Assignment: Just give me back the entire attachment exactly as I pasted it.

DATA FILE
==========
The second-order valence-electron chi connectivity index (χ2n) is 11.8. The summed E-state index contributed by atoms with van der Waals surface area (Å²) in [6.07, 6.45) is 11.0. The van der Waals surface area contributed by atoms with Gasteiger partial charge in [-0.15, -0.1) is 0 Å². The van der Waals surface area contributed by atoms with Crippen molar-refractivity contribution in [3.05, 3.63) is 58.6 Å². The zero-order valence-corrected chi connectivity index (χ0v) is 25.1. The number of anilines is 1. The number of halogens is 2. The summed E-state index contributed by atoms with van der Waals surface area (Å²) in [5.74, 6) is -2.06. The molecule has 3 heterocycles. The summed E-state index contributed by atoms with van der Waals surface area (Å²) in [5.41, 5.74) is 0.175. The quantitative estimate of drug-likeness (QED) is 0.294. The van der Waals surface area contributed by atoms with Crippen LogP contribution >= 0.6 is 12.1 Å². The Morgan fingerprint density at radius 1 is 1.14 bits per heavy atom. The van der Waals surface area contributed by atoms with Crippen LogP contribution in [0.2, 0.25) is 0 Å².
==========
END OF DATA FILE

The second-order valence-electron chi connectivity index (χ2n) is 11.8. The summed E-state index contributed by atoms with van der Waals surface area (Å²) in [6.07, 6.45) is 11.0. The van der Waals surface area contributed by atoms with Gasteiger partial charge in [-0.15, -0.1) is 0 Å². The van der Waals surface area contributed by atoms with Crippen molar-refractivity contribution in [3.05, 3.63) is 58.6 Å². The zero-order valence-corrected chi connectivity index (χ0v) is 25.1. The number of anilines is 1. The number of halogens is 2. The summed E-state index contributed by atoms with van der Waals surface area (Å²) in [5.74, 6) is -2.06. The molecule has 3 heterocycles. The summed E-state index contributed by atoms with van der Waals surface area (Å²) in [5.41, 5.74) is 0.175. The quantitative estimate of drug-likeness (QED) is 0.294. The van der Waals surface area contributed by atoms with Crippen LogP contribution >= 0.6 is 12.1 Å². The Morgan fingerprint density at radius 1 is 1.14 bits per heavy atom. The van der Waals surface area contributed by atoms with Crippen LogP contribution in [0.2, 0.25) is 0 Å².